Much about who we are is determined by the lottery of our birth. We inherit genes we didn't ask for, and are faced with a world we played no part in creating. In short, we are shaped by forces over which we have no control. Raoul Martinez examines the radical implications this has for our personal and political freedom. He challenges the way we think about responsibility, blame, punishment, and, ultimately identity, compelling us to question the forces — religious, cultural, economic and political — that have shaped us.He previously wrote this book:
‘If our choices are produced by a brain we didn’t choose, I don’t think it makes sense to say we are truly responsible for our actions,” says Raoul Martinez, pausing to sip from his glass of stout. I eye him over my cappuccino. If I spilled his pint now, would I deserve punishment for this action, in the form of a punch on the nose from the 33-year-old author of this season’s must-have text for thinking radicals? Apparently not. “If that is true,” resumes Martinez, “then the moment we blame or say certain actions deserve punishment seems to be incoherent.”He appears to be some sort of neo-nazi who has carefully tempered his conclusions to be palatable to the Crtl-Left.
This may seem the stuff of a million undergraduate philosophy essays on the free will versus determinism puzzle. ...
What makes his arguments unusual is that they lead to some chastening conclusions. Here are a few: prisons need to be emptied of all but those who pose a threat to society. Elections must be exposed as a shabby trick on a deluded populace, a lie of democratic choice in a system controlled by money. The media must be revealed as what it is – a corporate capitalist machine to mass-produce stupidity (with the happy exception of this article). The planet needs to be conceptually reconfigured as something other than a resource to be despoiled to keep us in lifestyles that don’t make us happy or fulfilled. The pursuit of economic growth, profit and consumption must be shown up as a damaging value system that, as he puts it, “drives us to chase things that don’t matter and disconnect from things that do”.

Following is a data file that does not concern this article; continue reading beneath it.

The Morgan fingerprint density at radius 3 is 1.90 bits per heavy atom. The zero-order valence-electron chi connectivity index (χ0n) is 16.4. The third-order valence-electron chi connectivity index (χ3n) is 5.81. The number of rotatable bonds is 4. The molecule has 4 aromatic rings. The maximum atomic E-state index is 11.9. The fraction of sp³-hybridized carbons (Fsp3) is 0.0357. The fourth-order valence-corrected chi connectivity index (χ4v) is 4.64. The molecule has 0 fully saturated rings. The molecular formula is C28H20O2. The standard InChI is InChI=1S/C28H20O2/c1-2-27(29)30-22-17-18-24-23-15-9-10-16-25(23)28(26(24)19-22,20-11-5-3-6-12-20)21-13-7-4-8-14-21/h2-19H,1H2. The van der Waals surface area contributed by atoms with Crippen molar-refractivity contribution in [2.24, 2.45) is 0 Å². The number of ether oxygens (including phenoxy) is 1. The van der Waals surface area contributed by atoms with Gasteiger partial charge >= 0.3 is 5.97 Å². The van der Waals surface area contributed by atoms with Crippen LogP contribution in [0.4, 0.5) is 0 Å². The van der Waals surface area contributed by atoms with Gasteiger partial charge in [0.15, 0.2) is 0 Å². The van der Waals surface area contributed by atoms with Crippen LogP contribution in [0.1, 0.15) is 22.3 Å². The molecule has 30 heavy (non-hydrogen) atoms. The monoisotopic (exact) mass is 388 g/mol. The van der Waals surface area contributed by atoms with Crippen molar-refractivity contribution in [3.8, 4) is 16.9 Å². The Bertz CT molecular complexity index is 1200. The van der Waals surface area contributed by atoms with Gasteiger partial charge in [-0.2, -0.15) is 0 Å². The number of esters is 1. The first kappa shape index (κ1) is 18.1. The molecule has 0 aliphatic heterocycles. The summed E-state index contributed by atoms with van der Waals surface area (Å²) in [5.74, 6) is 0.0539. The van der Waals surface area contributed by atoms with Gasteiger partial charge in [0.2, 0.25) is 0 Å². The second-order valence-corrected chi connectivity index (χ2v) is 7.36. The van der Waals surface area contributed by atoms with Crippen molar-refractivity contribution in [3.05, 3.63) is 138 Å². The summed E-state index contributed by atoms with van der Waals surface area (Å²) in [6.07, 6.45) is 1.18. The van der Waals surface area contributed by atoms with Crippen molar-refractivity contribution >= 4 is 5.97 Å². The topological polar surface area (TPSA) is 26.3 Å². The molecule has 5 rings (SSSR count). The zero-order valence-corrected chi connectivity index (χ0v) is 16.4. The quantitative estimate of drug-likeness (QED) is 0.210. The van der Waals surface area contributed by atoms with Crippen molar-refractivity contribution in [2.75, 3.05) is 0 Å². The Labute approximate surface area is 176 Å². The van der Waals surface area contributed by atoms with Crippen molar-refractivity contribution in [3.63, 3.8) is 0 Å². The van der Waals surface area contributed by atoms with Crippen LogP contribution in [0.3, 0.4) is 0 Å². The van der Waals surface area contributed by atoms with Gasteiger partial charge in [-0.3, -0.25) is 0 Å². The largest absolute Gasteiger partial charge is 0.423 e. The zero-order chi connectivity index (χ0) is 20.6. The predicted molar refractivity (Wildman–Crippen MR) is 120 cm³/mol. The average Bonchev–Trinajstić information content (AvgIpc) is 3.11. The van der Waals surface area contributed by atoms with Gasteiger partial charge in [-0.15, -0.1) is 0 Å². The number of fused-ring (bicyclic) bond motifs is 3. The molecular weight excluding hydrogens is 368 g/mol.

If he is right, then it is a waste of time to try to persuade or reform other peoples and cultures. If you want to raise your nation into something better, then you have to exile or exterminate the undesirables.
Democracy is a big sham. Votes are manipulated, and predicted by demographics. Ultimately you need some sort of ethnic cleansing to maintain democracy, or else the barbarians will take over.
Economic growth is another false god. We already have enough riches to make everyone happy, at least in the USA. Chasing profits disconnects us from the corrupting influences of forces outside our control.
He seems to believe that some people can achieve freedom, while most people are effectively slaves. We should stop pretending that the slaves have any agency in their behavior, and start treating them likes the slaves that they are.
I am not saying I agree with him. He states some strange opinions about what is good and bad. He overstates genetic determinism. But if he says he has no free will, maybe we should believe him.
Here is a leftist-atheist-evolutionist who denies free will:
I have no confidence in free will, even though, like all people, I feel as if I have agency. But if I think about it for a millisecond, I know that I could not do otherwise than what I do—nor can anybody else. Has that made me fatalistic, subject to a deteriorating mind? I don’t think so! ...It is hard to see how democracy can work if most people do not have free will. It is also hard to see the libertarian ideal of a consensual society can exist, if people do not have the freedom to make the choices that they appear to have.
I don’t deny for a minute that all of us feel that we make real choices, and could have made different choices. But feeling that and believing that it’s true are different matters. We can still feel that we have agency, but at the same time realize that we don’t—and society will survive. It’s members will be like me, and though you may say that’s not such a good thing, I contend that a nation of determinists is not a nation doomed.
"He challenges the way we think..."
Such clichéd hyperbole turns me off immediately. How does the flack who wrote it know how I think?
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